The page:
I called. They had put a hold on my card because they had some questions about my charges from the prior few days. The red flag event was that I had made an earlier charge of $9.65 at Panera about eight hours before. Their computer program was not smart enough to figure out that it was not unreasonable for someone to have breakfast at 6:30am at a Panera in Durham and then walk into a Panera in Chapel Hill later in the day with 30 minutes to kill and had a coffee (and a Danish I probably should not have had) while I played with my iPad on their free wireless connection. The computer also questioned the $1 charge at a gas station this afternoon (which the human representative immediately recognized as the established practice of gas stations opening charge lines with their automated payment systems of $1 when you swipe your card and then next day putting a $92 charge on the card for filling the tank). I was also asked if the payment made on the account was one I had made (I asked the customer service rep if she thought that if someone had paid a bill for me that I would tell her it was an erroneous transaction and she laughed for a long time) as well as a $71 charge to a software company outside the US.
They had freaked out because they could not reach me by phone at three numbers that were old ones not active (I know they have my current number because they sent me texts at it and same bank sometimes calls about my other accounts at the cell phone I never turn off and which has a voice mailbox). Of course, if they did not have a no reply text address, I could have responded to the four texts they sent.
Predictive models have been around for a decade or more in banks as they attempt to identify fraud and protect themselves. The episodes I have with my bank about every 2-3 months illustrate what happens when somebody blindly runs predictive analytic programs through big datasets without using some commonsense to guide the modeling process. Just because anyone can buy a $100,000 program from IBM or others for developing predictive analytics does not mean that the model that comes out of the Big Data and expensive program makes any sense at all.
Or that the NSA or FBI or CIA or Google or Amazon models make much sense as they probe your private information.
If a computer predictive system is going to think that somebody is committing credit card fraud because they purchase two cups of coffee at the same national restaurant chain in a day, we are in big trouble.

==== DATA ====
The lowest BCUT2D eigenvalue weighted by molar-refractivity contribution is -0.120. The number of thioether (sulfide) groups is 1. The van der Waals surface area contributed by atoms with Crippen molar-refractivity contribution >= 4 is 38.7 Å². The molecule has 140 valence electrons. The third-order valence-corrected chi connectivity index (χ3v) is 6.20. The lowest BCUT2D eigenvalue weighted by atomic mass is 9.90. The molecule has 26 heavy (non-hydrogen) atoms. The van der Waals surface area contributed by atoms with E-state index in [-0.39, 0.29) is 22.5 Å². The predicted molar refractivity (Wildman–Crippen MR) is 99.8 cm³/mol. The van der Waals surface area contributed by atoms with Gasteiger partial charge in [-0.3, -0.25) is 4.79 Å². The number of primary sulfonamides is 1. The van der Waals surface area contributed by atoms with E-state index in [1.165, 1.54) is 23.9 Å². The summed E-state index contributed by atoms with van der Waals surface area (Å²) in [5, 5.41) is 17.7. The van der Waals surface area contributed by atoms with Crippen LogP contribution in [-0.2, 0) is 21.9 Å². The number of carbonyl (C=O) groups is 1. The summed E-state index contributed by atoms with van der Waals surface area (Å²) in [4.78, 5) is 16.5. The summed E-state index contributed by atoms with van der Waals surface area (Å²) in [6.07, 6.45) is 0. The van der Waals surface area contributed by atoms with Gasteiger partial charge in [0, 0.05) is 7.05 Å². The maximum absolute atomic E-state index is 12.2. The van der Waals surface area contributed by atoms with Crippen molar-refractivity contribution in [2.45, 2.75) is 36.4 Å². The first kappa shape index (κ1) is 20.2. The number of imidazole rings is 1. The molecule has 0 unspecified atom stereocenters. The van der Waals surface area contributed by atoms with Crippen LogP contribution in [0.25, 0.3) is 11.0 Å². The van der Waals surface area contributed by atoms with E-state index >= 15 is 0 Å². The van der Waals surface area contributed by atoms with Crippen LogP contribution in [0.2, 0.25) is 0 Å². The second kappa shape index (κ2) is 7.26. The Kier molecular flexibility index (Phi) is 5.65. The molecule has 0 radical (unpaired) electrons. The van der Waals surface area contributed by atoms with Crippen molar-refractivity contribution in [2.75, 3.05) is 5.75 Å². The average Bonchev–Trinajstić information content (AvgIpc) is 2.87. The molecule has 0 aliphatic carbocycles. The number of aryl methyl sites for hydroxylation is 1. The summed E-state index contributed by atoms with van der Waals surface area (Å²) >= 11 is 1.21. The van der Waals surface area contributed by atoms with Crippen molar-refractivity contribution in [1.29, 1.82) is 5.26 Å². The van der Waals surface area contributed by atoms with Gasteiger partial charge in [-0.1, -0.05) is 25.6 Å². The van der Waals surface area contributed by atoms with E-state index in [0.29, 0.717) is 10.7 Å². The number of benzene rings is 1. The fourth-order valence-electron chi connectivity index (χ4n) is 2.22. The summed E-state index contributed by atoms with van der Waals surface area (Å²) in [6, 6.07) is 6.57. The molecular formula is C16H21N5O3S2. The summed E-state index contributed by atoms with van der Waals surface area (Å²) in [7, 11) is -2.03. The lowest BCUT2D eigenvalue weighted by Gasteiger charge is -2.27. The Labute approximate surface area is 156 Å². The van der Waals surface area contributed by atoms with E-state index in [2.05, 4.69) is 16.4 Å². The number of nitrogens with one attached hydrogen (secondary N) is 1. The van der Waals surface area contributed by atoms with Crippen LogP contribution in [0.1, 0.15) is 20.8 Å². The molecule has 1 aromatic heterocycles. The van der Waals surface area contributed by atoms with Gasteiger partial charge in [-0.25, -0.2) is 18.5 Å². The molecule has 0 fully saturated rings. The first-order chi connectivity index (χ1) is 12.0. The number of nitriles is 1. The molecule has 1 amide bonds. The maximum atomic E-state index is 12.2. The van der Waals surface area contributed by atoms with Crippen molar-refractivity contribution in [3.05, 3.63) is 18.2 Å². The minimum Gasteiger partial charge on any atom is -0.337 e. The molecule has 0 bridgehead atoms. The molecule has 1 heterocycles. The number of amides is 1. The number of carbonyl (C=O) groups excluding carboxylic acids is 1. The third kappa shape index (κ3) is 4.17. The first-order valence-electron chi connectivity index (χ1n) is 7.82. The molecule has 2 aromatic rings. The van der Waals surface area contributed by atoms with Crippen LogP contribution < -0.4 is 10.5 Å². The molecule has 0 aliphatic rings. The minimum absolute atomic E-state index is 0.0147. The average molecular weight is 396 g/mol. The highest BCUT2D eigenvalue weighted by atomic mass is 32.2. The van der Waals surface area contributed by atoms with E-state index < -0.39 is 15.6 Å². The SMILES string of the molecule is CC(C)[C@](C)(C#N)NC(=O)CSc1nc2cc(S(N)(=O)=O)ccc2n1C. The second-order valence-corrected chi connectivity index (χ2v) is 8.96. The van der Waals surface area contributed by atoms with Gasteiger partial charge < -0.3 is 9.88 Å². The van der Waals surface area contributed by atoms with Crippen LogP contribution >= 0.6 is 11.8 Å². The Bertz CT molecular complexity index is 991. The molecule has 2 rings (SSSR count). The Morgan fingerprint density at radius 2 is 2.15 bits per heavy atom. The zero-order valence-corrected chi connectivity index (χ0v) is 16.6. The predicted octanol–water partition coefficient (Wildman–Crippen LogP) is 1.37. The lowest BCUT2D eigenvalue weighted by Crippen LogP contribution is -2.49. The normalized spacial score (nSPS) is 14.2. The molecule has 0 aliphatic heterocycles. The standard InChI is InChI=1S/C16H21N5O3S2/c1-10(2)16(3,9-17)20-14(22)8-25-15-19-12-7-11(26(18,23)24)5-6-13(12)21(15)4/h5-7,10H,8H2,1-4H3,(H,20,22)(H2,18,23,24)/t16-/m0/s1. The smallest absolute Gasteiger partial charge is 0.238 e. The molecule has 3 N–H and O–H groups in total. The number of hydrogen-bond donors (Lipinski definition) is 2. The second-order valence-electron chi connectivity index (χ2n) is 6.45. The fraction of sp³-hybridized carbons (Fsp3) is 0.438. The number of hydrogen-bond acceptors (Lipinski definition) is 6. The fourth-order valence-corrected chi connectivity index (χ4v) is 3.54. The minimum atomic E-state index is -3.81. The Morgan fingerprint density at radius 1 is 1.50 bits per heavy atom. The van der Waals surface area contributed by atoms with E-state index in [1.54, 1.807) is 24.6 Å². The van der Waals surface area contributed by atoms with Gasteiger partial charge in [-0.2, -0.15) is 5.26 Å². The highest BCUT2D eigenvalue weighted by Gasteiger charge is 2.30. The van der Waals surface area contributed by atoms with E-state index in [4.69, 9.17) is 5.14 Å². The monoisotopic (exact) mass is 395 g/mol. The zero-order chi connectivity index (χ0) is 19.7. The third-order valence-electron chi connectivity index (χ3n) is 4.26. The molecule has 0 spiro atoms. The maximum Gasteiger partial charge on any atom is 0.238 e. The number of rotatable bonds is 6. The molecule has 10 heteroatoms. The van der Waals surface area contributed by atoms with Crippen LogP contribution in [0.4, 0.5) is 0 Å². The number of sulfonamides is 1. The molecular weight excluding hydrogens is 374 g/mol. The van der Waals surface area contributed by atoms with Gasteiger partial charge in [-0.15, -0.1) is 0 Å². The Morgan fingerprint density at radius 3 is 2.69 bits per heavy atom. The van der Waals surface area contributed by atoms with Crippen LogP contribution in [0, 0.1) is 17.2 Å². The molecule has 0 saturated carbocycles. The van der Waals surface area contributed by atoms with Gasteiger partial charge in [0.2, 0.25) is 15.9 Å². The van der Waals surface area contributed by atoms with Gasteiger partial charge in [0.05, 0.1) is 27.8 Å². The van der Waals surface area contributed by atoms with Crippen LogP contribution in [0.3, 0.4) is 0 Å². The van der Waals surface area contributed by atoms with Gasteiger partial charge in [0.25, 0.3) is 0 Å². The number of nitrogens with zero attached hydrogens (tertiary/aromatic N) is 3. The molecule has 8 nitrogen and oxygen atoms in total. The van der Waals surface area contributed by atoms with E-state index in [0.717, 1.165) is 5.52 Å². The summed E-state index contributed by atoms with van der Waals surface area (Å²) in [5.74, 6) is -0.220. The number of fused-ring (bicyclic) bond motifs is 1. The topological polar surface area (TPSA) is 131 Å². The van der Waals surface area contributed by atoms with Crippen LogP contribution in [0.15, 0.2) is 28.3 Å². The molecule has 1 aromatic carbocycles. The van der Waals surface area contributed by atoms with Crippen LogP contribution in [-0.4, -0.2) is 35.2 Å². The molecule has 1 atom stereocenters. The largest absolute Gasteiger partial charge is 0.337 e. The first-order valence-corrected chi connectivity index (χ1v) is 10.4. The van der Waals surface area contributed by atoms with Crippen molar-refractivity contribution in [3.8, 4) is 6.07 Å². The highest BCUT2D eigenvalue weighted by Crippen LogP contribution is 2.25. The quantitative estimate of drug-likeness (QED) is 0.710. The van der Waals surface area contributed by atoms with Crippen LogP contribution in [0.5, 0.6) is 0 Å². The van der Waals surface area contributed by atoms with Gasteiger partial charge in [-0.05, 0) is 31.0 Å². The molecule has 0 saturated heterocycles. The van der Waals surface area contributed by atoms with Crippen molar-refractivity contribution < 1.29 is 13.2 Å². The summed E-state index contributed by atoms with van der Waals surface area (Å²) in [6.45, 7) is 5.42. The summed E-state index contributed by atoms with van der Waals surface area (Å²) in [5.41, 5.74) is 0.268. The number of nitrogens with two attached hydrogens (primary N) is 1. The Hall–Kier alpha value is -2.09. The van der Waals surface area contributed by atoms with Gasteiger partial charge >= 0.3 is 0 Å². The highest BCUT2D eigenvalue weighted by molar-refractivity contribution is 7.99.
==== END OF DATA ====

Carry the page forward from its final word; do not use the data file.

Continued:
The bottom line is that Big Data models are going to have to be regulated before some idiot accidentally turns on Sky Net.
Or maybe the problem is that the NSA or FBI or CIA or Google has done it already.
There have been several new “blank canvas” Mac apps released recently. The main three are Scapple (A+), Delineato Pro (A-) and Mindix (still in early development). These programs are not mind mapping ones. They are very simple ways of cutting and pasting snippets, links, pictures, paragraphs and other information onto a large canvas or sheet of paper like those we used to decorate the walls during meetings.
The mind map below shows features of the various blank canvas apps.
Scapple and Delineato are both highly recommended.
ADDITION March 2, 2014: Big Hairy Goal has recently been released for the Mac and is comparable to Mindix but much more highly developed. I consider Big Hairy Goal worth rating A.
Irv Oii is known to many international news organizations and researchers as a star data journalist. Being a home worker (although home may be the UK, Ohio, the Middle East, Central Africa, Hong Kong, or Antartica) and a fairly reclusive person, nobody seems to have met Irv. Some speculate that he might be a Jewish Asian-American. Others believe Irv is short for Irvelina, a Russian immigrant physician who went to Ohio (or was it Ojai, California) when the Soviet science programs collapsed and turned into the lower funded Russian collaborative efforts with the EU and USA. The collapse of the Soviet Union resulted in the closing of her laboratory in Minsk. Some even think Irv Oii is an acronym.
Irv is thus an enigma and no pictures of her/him seem to exist. An artist’s conception (mine) based on the writings and consultations of Irv Oii on healthcare breakthroughs is shown below. My belief is that a portrait of Irv should hang over the desk of every data journalist and researcher.